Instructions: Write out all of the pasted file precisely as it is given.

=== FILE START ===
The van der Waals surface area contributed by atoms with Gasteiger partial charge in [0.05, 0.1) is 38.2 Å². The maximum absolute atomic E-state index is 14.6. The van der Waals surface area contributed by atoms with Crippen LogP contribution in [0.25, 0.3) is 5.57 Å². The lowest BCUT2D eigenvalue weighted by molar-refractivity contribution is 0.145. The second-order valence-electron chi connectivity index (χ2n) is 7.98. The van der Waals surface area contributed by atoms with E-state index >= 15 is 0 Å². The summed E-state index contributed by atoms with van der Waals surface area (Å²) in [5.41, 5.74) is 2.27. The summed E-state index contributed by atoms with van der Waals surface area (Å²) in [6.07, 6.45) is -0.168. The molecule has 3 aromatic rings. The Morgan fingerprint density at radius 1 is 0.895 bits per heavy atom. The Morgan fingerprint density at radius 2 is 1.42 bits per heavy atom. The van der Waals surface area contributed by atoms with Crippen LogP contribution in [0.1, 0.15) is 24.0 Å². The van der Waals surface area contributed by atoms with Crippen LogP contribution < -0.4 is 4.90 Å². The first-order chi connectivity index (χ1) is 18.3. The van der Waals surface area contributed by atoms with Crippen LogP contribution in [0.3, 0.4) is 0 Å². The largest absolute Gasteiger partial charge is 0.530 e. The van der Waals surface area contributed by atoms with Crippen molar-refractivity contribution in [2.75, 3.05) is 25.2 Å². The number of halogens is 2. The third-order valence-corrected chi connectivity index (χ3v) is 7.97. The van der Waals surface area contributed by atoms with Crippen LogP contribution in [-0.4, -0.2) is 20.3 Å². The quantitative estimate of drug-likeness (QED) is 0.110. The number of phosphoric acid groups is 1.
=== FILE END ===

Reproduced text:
The van der Waals surface area contributed by atoms with Gasteiger partial charge in [0.05, 0.1) is 38.2 Å². The maximum absolute atomic E-state index is 14.6. The van der Waals surface area contributed by atoms with Crippen LogP contribution in [0.25, 0.3) is 5.57 Å². The lowest BCUT2D eigenvalue weighted by molar-refractivity contribution is 0.145. The second-order valence-electron chi connectivity index (χ2n) is 7.98. The van der Waals surface area contributed by atoms with E-state index >= 15 is 0 Å². The summed E-state index contributed by atoms with van der Waals surface area (Å²) in [5.41, 5.74) is 2.27. The summed E-state index contributed by atoms with van der Waals surface area (Å²) in [6.07, 6.45) is -0.168. The molecule has 3 aromatic rings. The Morgan fingerprint density at radius 1 is 0.895 bits per heavy atom. The Morgan fingerprint density at radius 2 is 1.42 bits per heavy atom. The van der Waals surface area contributed by atoms with Crippen LogP contribution in [0.1, 0.15) is 24.0 Å². The van der Waals surface area contributed by atoms with Crippen LogP contribution < -0.4 is 4.90 Å². The first-order chi connectivity index (χ1) is 18.3. The van der Waals surface area contributed by atoms with Crippen LogP contribution in [0.3, 0.4) is 0 Å². The largest absolute Gasteiger partial charge is 0.530 e. The van der Waals surface area contributed by atoms with Crippen molar-refractivity contribution in [2.75, 3.05) is 25.2 Å². The number of halogens is 2. The third-order valence-corrected chi connectivity index (χ3v) is 7.97. The van der Waals surface area contributed by atoms with Crippen LogP contribution in [-0.4, -0.2) is 20.3 Å². The quantitative estimate of drug-likeness (QED) is 0.110. The number of phosphoric acid groups is 1.